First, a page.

The alarm I had set the previous night refused to cooperate and I woke up half an hour after I was supposed to start work. I rushed to get ready only to realize I had the day off, but I was in fact, even later for a rather important meeting with a professor in my department. I arrived at the meeting place a full hour-and-a-half after I was scheduled to be there and of course, the professor was nowhere to be found.
This caused a chain reaction of awful things to happen that nearly led to my failing of a class I desperately needed to garner my undergraduate degree. I got home, fearful that my little snafu might cause me to take an expensive summer course, and angry that something as simple as an alarm clock was the principle cause (well, that and my unrivalled ability to procrastinate the entire semester).
At this point, the reader should note that I am not a particularly angry person. I don’t make it a habit to throw things in disgust or malignly punch and kick at walls. I find it counterproductive most of the time. But I wasn’t in a reasonable state of mind that day.
I angrily unplugged the offending appliance and headed outside to rid myself of its insolence once and for all. I found a suitable brick wall on the outside of my building, wound up (with perfect biomechanics, I might add) and threw the clock against the wall as hard as I could.
Being that it was made of plastic, the clock immediately shattered into dozens of fragments. One of those fragments, a sharp piece of clear plastic, spun wildly toward my face and struck me in the eye, scratching my cornea. For the next few days of rather extreme eye pain, I wore a patch and worried for my long term vision (it’s fine, by the way).
My point is, sometimes when we’re angry, we displace that anger on to an object – or for some particular brands of scum, a person – and when we do such things, we are often running the risk of injuring ourselves through our own violence and lack of forethought.
Last night, while facing the Cincinnati Reds, 19-year-old phenom outfielder Bryce Harper had a bad game. He went 0-for-5 with three strikeouts, and after the fourth at-bat – a groundout to second base – Harper retreated into the tunnel beyond the Nationals dugout and took out his frustration on an unsuspecting wall. He’s certainly not the first baseball player to do such a thing.
Turns out, as I found out that day a few years ago, that walls can be jerks. The bat bounced off the wall and struck Harper in the head above his left eye. He needed ten stitches to stop the bleeding and came out for his at-bat in the ninth with blood streaking down his face (which I have to admit, was kind of badass).
Harper is apparently fine, although manager Davey Johnson did say he may sit for a game or two for precautionary reasons.
Queue the drum-beat ‘Harper is a brash, out-of-control lunatic’ narrative.
Of course, we’ve seen just about every player lose his cool at one point or another, and many have done so in far more outlandish ways that Harper did last night. Any other time, the bat hits the wall, misses his face and we never hear about it.
Getting Blanked contributor Wendy Thurm wrote a piece this morning about the narrative set in place regarding Harper and how many have a problem with the phenom specifically because he doesn’t conform to what we’re told is a proper baseball player should be. She rightly points out that Harper tends to get chided by fans and the media because he seems to play the game differently. Of course, no one would care if he was terrible. Harper is a villain because he’s very good at baseball, and he achieves his success in unconventional ways.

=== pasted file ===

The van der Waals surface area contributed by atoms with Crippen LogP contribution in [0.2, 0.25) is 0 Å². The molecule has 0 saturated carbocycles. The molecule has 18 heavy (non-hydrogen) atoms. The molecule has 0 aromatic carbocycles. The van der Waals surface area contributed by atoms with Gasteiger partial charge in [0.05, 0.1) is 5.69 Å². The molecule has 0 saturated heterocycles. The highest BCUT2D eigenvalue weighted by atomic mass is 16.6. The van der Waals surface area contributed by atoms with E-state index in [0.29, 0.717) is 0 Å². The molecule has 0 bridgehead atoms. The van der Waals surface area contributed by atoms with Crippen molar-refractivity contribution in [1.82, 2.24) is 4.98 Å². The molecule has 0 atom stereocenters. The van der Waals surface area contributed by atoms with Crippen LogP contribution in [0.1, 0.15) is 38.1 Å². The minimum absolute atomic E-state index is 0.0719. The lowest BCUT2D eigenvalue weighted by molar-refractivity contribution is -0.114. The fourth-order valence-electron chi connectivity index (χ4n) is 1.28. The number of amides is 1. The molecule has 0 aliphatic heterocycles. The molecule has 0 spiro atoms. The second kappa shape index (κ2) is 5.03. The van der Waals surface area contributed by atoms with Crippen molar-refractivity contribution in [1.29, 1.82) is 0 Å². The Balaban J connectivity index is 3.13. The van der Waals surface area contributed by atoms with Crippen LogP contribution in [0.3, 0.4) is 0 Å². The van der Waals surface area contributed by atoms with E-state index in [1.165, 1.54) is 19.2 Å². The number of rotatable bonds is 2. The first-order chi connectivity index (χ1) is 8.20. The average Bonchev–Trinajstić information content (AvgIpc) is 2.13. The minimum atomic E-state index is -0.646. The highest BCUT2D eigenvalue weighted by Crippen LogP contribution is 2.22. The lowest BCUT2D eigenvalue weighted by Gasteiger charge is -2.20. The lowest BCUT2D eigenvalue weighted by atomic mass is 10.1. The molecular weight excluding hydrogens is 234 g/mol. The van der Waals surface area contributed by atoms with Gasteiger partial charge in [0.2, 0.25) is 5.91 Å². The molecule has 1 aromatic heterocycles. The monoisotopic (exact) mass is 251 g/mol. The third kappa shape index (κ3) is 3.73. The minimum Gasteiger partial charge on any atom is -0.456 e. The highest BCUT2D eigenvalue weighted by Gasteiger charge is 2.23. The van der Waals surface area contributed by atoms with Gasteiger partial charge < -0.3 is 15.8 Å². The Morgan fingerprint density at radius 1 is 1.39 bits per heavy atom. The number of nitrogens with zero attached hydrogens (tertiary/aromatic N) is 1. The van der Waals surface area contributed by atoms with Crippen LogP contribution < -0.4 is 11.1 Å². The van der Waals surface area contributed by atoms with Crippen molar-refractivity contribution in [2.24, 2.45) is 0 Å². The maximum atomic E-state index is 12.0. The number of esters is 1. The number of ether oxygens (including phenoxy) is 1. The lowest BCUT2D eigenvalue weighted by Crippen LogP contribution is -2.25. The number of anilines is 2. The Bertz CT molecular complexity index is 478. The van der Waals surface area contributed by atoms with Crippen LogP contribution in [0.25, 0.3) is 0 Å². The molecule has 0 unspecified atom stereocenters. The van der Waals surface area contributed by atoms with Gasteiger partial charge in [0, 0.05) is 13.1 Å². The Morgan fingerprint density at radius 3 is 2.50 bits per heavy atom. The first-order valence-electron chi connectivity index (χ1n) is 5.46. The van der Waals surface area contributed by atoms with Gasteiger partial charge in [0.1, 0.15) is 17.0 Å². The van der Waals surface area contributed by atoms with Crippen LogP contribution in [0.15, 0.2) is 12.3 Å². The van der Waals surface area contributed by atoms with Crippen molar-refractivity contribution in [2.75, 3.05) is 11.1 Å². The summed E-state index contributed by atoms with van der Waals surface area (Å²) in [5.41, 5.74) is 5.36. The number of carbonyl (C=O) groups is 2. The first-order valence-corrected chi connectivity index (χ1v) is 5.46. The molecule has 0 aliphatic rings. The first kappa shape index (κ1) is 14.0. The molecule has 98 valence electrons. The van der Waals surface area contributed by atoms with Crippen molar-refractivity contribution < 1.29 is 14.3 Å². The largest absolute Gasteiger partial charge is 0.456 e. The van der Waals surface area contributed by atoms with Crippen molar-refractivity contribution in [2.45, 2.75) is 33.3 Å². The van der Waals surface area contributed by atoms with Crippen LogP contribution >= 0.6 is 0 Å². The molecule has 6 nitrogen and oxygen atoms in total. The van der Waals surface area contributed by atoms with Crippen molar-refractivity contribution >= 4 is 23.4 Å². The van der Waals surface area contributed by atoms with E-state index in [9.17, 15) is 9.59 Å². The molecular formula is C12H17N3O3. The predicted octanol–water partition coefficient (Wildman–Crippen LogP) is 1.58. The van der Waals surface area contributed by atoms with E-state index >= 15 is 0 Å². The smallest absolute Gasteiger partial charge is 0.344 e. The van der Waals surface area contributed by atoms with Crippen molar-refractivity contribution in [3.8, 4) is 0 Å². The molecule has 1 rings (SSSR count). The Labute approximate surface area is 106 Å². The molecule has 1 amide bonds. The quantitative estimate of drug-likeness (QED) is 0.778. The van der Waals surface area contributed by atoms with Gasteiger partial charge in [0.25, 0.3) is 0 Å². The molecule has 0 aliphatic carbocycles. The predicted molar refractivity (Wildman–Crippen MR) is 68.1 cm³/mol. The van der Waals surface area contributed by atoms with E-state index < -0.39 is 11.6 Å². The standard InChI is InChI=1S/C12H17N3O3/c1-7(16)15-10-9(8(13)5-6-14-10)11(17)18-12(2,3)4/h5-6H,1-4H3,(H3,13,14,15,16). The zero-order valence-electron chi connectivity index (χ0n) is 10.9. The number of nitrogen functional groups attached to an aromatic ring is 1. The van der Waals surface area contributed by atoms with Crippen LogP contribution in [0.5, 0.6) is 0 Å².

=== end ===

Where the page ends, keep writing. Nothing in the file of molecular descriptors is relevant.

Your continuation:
I, for one, already have Harper near the top of the list of my favourite players. He’s brash, confident, and really good. Would I be friends with him? Probably not, but I’m not asking to be. There simply aren’t many players I’d rather watch play the game right now.
And the rest:
The Dodgers are rearranging the deck chairs on the Good Ship Mediocrity; Juan Rivera is set to go on the DL with a torn hamstring and could miss two months [Dylan Hernandez, LA Times] while the team continues to stockpile replacement-level infielders signing Aaron Miles to a deal [Ken Gurnick, MLB.com]. Apparently Mark Ellis, Jerry Hairston Jr. and Juan Uribe just weren’t bringing enough heart, hustle and suck to the team.
Speaking of overemphasized intangibles, Tony LaRussa had his number 10 retired by the St. Louis Cardinals last night [R.B. Fallstrom, AP].
Brewers closer Jon Axford is more awesome than you [Jordan Schelling, Twitter].
Speaking of the Brewers, it was kind of a crazy day for some of the players and their wives [Tom Haudricourt, Milwaukee Journal Sentinal].
Josh Hamilton has tied the Major League record for most home runs through 33 games with 17 [ESPN Stats & Info, Twitter]. He’s hit eight home runs in his last five games. He’s pretty good at baseball. He’s also due to fall apart and land on the DL at any moment.
Clay Buchholz actually pitched well last night, you guys [Michael Vega, Boston Globe].
The Boston sports media is the absolute worst. This is a real survey that appeared on the Boston Globe today.
Sticking with everybody’s favourite train wreck, the Red Sox acquired outfielder Scott Podsednik from the Phillies for cash considerations. He’s headed for AAA-Pawtucket. [Ken Rosenthal, Twitter].
Angels DH Kendrys Morales will sit for a few days with discomfort in his Achilles’ tendon [Mike DiGiovanna, LA Times]. Sorry Angels fans, he’s simply never going to be the same player he once was.
Marlins catcher Brett Hayes had a brush with a mad man in Miami yesterday [AP].
One week after announcing he would be moved back to the bullpen, White Sox lefty Chris Sale has been moved back to the rotation after an MRI on his tweaked elbow revealed no damage [Dave van Dyck, Chicago Tribune].
Probably the greatest thing of all time ever [Dustin Parkes, Getting Blanked].